- The Washington Times - Tuesday, July 21, 2009


While I have no objection to the position in your editorial “Unlucky Strike” (Opinion, Thursday), I hope you do not go so far as to favor the program supported by the military in World War II.

I was drafted into the Army Air Corps in 1923 — a “goody good two shoes” when it came to smoking. I found that, even in basic training, smoking was not discouraged; to the contrary, on every break the leader would say, “Smoke if you got ‘em,” and most recruits had them because cigarettes were so cheap at the PX. Even C-rations contained cigarettes. To make matters worse, tobacco company representatives were permitted to go through barracks, show a visual aid on the pleasures of smoking and hand out sample packages of cigarettes to the GIs.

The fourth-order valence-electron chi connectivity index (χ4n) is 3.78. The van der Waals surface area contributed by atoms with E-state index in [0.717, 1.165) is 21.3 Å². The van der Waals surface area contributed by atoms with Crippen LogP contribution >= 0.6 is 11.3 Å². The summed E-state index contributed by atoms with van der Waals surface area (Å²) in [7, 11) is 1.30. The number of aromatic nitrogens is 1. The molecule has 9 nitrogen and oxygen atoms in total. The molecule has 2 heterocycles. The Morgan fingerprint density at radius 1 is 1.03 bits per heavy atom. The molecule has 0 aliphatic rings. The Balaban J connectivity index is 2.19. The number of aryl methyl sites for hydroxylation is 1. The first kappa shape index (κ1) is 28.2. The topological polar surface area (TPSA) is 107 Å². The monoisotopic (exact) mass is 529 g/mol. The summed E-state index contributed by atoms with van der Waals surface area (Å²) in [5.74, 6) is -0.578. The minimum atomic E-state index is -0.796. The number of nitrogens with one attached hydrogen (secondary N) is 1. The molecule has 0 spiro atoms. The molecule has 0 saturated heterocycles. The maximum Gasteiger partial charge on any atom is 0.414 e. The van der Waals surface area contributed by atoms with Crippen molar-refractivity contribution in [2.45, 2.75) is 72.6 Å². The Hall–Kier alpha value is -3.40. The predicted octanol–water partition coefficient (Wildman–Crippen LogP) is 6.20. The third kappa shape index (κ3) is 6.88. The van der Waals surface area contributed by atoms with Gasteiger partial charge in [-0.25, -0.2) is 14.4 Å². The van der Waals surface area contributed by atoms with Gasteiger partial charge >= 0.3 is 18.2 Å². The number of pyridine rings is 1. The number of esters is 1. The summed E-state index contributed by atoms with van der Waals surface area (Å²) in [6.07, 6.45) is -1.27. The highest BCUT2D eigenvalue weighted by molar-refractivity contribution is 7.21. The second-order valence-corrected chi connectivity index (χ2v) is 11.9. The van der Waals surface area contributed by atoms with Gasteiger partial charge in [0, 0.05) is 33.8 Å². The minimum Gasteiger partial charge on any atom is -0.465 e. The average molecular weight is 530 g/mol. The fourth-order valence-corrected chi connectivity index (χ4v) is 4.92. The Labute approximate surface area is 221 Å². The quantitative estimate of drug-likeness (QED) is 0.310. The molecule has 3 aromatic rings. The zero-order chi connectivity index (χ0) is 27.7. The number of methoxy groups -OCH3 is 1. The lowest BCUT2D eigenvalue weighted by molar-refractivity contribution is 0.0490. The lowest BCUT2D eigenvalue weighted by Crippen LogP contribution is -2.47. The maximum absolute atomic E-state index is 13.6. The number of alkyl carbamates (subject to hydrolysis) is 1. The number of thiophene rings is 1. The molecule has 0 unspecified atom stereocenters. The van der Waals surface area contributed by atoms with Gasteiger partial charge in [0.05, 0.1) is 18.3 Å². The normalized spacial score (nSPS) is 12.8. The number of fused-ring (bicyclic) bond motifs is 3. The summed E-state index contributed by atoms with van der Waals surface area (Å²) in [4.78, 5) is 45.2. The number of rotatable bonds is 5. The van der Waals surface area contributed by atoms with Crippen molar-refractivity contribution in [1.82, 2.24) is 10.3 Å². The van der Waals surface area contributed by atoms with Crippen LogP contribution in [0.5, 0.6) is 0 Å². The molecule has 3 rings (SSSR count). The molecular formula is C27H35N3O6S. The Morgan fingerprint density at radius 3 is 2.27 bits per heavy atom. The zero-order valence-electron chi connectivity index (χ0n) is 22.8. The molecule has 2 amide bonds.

As time went on, it was rare to have a buddy who didn’t smoke. Eventually, I joined the crowd and became an addict.

I never felt that smoking relieved stress or made me more alert. I simply was hooked on nicotine, and I smoked for 50 years. At age 78, I was diagnosed with esophageal cancer. Luckily, chemo and radiation treatments were successful, and the cancer is in remission.

I gained much from my Army experience. My only regret is that it “taught” me to smoke.



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